Which horror movies scared you the most? I was weaned on the horror flicks of the early 1960s (many of which were actually released in the late ’50s). By the time I was allowed to see them, it was after the Bela Lugosi/Lon Chaney era. In fact, the classic, yet somewhat more contemporary Christopher Lee played the Count in the first horror movie I ever saw -“Horror of Dracula.” Like a first kiss, it has to be in the top five fave – just because it was a “first.” Besides, after seeing it, I stayed awake all night, thinking I felt my teeth growing. My big brother and I loved spending an afternoon at the movies – especially the scary ones. Afternoon seemed the ideal time to see a scary movie. You think if you see it early enough in the day, you will recover by bedtime. Wrong! Those images linger in the subconscious, just waiting for your mom to turn out the lights. Then, it’s let the nightmares begin.
Because of the Cold War and universal fear of the atomic bomb, it was also the era of corny sci-fi flicks. But, the martians and mutants, such as Reptilicus, the giant ants of Them, The Fog, and super-monsters such as King Kong and Godzilla just didn’t frighten the bejeebers out of me the way the Edgar Alan Poe classics and horror films with Vincent Price and Ray Milland did. So, my Top 5 list includes Premature Burial, after which my brother would never again eat macaroni (something to do with a maggot scene). Both of us, to this day, can whistle the “grave-digger’s song.” We were also traumatized by a more psychological horror film, Mr. Sardonicus, whose face became horribly disfigured from robbing his father’s grave – go figure… Produced by William Castle, known for gimmicks, the film ended with an audience poll, where we could give thumbs up or down to indicate a vote of mercy or punishment for Sardonicus.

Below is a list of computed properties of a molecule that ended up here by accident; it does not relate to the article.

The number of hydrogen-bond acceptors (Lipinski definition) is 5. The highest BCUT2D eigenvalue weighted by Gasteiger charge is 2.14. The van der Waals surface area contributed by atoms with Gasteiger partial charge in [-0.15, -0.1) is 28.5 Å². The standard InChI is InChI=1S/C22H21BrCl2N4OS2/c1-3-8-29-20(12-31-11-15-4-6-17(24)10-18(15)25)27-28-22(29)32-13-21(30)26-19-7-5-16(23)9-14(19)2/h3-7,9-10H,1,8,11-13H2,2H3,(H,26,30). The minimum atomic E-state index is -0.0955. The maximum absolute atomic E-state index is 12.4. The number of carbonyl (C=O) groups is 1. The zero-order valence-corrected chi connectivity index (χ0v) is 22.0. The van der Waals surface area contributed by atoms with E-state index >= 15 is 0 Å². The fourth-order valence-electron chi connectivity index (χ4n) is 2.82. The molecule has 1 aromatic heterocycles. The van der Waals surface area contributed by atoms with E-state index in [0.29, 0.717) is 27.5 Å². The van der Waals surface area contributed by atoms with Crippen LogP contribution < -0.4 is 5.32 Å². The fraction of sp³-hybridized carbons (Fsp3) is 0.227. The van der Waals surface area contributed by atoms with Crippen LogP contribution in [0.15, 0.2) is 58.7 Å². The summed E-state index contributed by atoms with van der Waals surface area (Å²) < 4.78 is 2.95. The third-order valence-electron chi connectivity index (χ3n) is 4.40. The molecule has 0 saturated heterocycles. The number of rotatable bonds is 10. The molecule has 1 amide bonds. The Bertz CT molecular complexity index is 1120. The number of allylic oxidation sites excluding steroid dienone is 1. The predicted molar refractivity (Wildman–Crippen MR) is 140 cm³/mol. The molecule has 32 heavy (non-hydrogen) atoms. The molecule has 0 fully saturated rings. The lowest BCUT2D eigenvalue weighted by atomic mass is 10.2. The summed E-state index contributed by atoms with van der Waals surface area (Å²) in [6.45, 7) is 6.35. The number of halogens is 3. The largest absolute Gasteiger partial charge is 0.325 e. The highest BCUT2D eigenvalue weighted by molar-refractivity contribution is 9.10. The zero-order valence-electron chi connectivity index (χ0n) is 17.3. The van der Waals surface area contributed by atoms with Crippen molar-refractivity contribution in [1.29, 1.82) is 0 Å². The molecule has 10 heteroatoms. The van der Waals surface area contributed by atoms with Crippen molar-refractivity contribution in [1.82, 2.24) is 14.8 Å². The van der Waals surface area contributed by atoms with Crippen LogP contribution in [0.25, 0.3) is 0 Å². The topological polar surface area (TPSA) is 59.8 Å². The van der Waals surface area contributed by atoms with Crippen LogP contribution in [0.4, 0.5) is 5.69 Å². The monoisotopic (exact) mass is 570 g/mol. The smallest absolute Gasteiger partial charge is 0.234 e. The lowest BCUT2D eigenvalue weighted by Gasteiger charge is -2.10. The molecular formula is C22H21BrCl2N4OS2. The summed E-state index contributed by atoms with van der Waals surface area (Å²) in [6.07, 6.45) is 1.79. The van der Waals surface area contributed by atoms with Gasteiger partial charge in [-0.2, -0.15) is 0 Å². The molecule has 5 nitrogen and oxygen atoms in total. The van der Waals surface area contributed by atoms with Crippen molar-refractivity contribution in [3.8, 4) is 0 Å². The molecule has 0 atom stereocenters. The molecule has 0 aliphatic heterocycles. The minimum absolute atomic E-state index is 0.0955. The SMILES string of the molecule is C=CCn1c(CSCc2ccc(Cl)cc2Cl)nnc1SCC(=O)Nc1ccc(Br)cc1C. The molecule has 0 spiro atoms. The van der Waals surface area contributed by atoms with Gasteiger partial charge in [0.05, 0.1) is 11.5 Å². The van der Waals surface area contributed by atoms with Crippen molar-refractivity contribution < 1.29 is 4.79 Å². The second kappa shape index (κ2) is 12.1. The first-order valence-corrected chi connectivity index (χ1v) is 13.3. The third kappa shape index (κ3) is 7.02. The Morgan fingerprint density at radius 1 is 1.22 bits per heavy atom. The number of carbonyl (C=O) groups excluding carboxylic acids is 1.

Castle also produced The Tingler, starring Vincent Price. The gimmick for that film was to equip some movie seats with “Percepto,” a vibrating device. I am pretty sure I sat in one of those seats, and it actually felt like a very mild electric shock. Part of the stratagem included a point in the movie where the audience is told the Tingler was loose in the theater, to “SCREAM – scream for your lives!” Even without the device, watching The Tingler years later, it is still out-loud scream-scary.
We saw them all – House of Usher, Pit and the Pendulum, House of Wax, The Fly, Village of the Damned, all those involving creatures from outer space, and of course, the Hitchcock classics such as Psycho and The Birds. Yet, none disturbed me as much as the aforementioned.
Fast-forwarding from the ’60s to 1979 – a movie that never fails to creep me out – Stephen King’s Salem’s Lot. Despite good guy/protagonist David Soul’s heroism, that one will give you nightmares while you’re awake. Even the 2004 remake with Rob Lowe is spine-tingling scary, and I am characteristically anti-remake.
Nightmares aside, it was great fun seeing scary movies with my big brother. Anticipating a gruesome scene, he always made me cover my eyes. At the time, I thought he was protecting me. In retrospect, I realize the possibility he might have had me cover my eyes so I wouldn’t see him covering his. Scary movies are fun – but, never, ever watch alone…
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